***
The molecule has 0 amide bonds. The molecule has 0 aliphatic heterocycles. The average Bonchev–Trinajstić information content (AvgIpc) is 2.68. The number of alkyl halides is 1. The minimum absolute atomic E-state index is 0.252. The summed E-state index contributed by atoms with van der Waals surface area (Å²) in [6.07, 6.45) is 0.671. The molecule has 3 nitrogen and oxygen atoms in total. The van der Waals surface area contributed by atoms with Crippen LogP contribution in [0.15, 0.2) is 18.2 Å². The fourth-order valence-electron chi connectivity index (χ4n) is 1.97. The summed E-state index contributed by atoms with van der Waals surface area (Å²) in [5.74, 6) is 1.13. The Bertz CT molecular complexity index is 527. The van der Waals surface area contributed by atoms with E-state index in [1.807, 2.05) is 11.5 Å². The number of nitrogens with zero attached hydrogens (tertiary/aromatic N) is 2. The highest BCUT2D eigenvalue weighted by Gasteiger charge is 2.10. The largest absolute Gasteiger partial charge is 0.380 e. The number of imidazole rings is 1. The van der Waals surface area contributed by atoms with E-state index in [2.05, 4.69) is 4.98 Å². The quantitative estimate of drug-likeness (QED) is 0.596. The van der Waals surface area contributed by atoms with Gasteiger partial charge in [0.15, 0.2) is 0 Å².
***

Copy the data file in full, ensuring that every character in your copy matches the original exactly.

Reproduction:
The molecule has 0 amide bonds. The molecule has 0 aliphatic heterocycles. The average Bonchev–Trinajstić information content (AvgIpc) is 2.68. The number of alkyl halides is 1. The minimum absolute atomic E-state index is 0.252. The summed E-state index contributed by atoms with van der Waals surface area (Å²) in [6.07, 6.45) is 0.671. The molecule has 3 nitrogen and oxygen atoms in total. The van der Waals surface area contributed by atoms with Crippen LogP contribution in [0.15, 0.2) is 18.2 Å². The fourth-order valence-electron chi connectivity index (χ4n) is 1.97. The summed E-state index contributed by atoms with van der Waals surface area (Å²) in [5.74, 6) is 1.13. The Bertz CT molecular complexity index is 527. The van der Waals surface area contributed by atoms with E-state index in [1.807, 2.05) is 11.5 Å². The number of nitrogens with zero attached hydrogens (tertiary/aromatic N) is 2. The highest BCUT2D eigenvalue weighted by Gasteiger charge is 2.10. The largest absolute Gasteiger partial charge is 0.380 e. The number of imidazole rings is 1. The van der Waals surface area contributed by atoms with E-state index in [2.05, 4.69) is 4.98 Å². The quantitative estimate of drug-likeness (QED) is 0.596. The van der Waals surface area contributed by atoms with Gasteiger partial charge in [0.15, 0.2) is 0 Å².